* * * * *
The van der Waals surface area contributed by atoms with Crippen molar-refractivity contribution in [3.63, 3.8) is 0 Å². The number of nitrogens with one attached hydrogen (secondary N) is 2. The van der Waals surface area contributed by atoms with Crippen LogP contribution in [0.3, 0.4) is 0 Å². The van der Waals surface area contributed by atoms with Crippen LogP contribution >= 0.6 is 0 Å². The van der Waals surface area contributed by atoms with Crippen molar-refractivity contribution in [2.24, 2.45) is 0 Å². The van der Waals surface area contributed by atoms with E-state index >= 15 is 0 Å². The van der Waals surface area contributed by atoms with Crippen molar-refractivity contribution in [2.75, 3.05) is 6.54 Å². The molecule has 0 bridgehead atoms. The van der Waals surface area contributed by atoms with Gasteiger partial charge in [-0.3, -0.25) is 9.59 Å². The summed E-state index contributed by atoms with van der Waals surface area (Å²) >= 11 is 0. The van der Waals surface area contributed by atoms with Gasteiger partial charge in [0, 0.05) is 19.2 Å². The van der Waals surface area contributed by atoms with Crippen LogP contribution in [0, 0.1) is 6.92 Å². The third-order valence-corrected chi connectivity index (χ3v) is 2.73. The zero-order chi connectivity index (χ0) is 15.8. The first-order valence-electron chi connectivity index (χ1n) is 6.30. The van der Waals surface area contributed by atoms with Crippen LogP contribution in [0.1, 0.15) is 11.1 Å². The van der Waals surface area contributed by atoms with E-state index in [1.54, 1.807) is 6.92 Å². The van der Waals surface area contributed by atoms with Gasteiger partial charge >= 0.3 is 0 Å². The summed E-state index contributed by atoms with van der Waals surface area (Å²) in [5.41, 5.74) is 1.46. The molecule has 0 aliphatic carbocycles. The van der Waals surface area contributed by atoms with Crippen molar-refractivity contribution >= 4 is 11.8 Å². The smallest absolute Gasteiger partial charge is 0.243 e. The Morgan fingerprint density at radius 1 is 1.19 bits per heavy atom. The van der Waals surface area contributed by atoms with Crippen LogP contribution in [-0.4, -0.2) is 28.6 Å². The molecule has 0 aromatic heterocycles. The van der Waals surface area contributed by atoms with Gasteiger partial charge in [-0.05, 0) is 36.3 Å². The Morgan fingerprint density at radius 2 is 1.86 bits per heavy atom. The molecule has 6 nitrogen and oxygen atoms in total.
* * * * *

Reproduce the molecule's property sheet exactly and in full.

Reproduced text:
The van der Waals surface area contributed by atoms with Crippen molar-refractivity contribution in [3.63, 3.8) is 0 Å². The number of nitrogens with one attached hydrogen (secondary N) is 2. The van der Waals surface area contributed by atoms with Crippen LogP contribution in [0.3, 0.4) is 0 Å². The van der Waals surface area contributed by atoms with Crippen LogP contribution >= 0.6 is 0 Å². The van der Waals surface area contributed by atoms with Crippen molar-refractivity contribution in [2.24, 2.45) is 0 Å². The van der Waals surface area contributed by atoms with E-state index >= 15 is 0 Å². The van der Waals surface area contributed by atoms with Crippen molar-refractivity contribution in [2.75, 3.05) is 6.54 Å². The molecule has 0 bridgehead atoms. The van der Waals surface area contributed by atoms with Gasteiger partial charge in [-0.3, -0.25) is 9.59 Å². The summed E-state index contributed by atoms with van der Waals surface area (Å²) >= 11 is 0. The van der Waals surface area contributed by atoms with Gasteiger partial charge in [0, 0.05) is 19.2 Å². The van der Waals surface area contributed by atoms with Crippen LogP contribution in [0, 0.1) is 6.92 Å². The third-order valence-corrected chi connectivity index (χ3v) is 2.73. The zero-order chi connectivity index (χ0) is 15.8. The first-order valence-electron chi connectivity index (χ1n) is 6.30. The van der Waals surface area contributed by atoms with Crippen LogP contribution in [0.1, 0.15) is 11.1 Å². The van der Waals surface area contributed by atoms with E-state index in [1.54, 1.807) is 6.92 Å². The van der Waals surface area contributed by atoms with Gasteiger partial charge >= 0.3 is 0 Å². The summed E-state index contributed by atoms with van der Waals surface area (Å²) in [5.41, 5.74) is 1.46. The molecule has 0 aliphatic carbocycles. The van der Waals surface area contributed by atoms with Crippen molar-refractivity contribution >= 4 is 11.8 Å². The smallest absolute Gasteiger partial charge is 0.243 e. The Morgan fingerprint density at radius 1 is 1.19 bits per heavy atom. The van der Waals surface area contributed by atoms with Crippen LogP contribution in [-0.4, -0.2) is 28.6 Å². The molecule has 0 aromatic heterocycles. The van der Waals surface area contributed by atoms with Gasteiger partial charge in [-0.05, 0) is 36.3 Å². The Morgan fingerprint density at radius 2 is 1.86 bits per heavy atom. The molecule has 6 nitrogen and oxygen atoms in total.